5 Deer Hunting Food Plot Myths De-Bunked

Jim Willes 5 Deer Hunting Food Plot Myths De-Bunked

It’s springtime across this wonderful country, and it feels like deer hunting is a distant thought for many. But guess what? I’ve found a way to bring it closer – I’m a 365-days-a-year deer hunter! Well, they only let me carry a weapon during the fall months, but that doesn’t stop me from keeping the spirit alive all year round.

While some folks stick to hunting seasons, I never let my season end. There’s a lot you can do during the off-season to up your chances of bagging that buck of a lifetime. I run trail cameras year-round, not just during hunting season. In January, I check out what bucks made it through the year, learning more about the deer on my property and where they hang out at different times.

Spring is perfect for clearing shooting lanes, giving deer plenty of time to get used to the new look before hunting season rolls around. But what I look forward to the most in my spring whitetail madness? Food plots.

Now, I hear you – “I don’t have enough land,” “It costs too much,” “I’ve tried it, and it never worked.” Let me break down these myths for you.

“I Do Not Have Enough Land”

You don’t need a massive field; even 10 acres can become a deer haven. Micro plots or “kill plots” work wonders. Just clear a small area near your stand location, plant it, and watch the magic happen. A 20×20-foot circle is enough to attract deer and increase your odds.

“It Costs Too Much”

Sure, it’s an investment, but you can keep it affordable. Skip the pricey seed blends and research what you need. Take your blend recipe to a grain mill for more cost-effective options. Premium seed blends may be bred for food plots, but co-ops and seed mills have similar seeds at a fraction of the cost.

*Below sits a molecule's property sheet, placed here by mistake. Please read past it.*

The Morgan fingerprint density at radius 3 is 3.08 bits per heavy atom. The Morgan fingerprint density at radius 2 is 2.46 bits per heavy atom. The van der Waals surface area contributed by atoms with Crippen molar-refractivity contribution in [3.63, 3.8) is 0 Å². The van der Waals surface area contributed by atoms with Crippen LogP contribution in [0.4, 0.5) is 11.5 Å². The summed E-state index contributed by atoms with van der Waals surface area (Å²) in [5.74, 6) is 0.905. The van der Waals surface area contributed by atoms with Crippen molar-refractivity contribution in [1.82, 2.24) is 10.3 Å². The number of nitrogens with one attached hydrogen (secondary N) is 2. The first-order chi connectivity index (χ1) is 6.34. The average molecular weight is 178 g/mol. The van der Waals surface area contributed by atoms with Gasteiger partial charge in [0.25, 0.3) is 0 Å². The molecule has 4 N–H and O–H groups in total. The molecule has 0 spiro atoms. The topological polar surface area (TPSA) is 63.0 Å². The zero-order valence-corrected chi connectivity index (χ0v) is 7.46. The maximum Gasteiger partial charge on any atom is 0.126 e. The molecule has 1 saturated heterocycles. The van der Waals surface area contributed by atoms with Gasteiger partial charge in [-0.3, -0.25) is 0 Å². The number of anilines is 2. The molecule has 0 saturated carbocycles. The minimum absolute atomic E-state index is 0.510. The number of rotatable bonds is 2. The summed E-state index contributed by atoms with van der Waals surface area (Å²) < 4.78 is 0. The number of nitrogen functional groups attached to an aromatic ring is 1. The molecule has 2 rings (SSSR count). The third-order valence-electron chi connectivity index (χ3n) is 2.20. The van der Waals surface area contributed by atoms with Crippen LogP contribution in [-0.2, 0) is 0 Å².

“I Have Tried It And It Never Worked”

Before giving up, ask yourself why it didn’t work. Test your soil – pH testers, NPK test kits, and soil thermometers can provide crucial information. And, if you think it failed, use deer exclusion cages to see if the deer enjoyed it without you knowing.

“It’s Too Much Work”

Yes, it can be labor-intensive, but you don’t need a huge plot. Clear a sunny spot in the woods, spray for weeds, and sow your seeds. The effort you put in directly impacts the outcome.

“It Will Ruin My Land”

No kidding, right? A small food plot won’t ruin your land; it’ll enhance it. You may even get a better price if you ever decide to sell your hunting land. Also, feeding deer corn? Bad idea. Grow nutritious plants for them, and you’ll see healthier deer and more backstraps.

So, if you want to keep the deer season vibes alive, try your hand at food plots. It’s fun, easy, and the payoff could be huge! Grab your rake and machete – let’s kick off your 2024 deer season today! Good luck, everyone!

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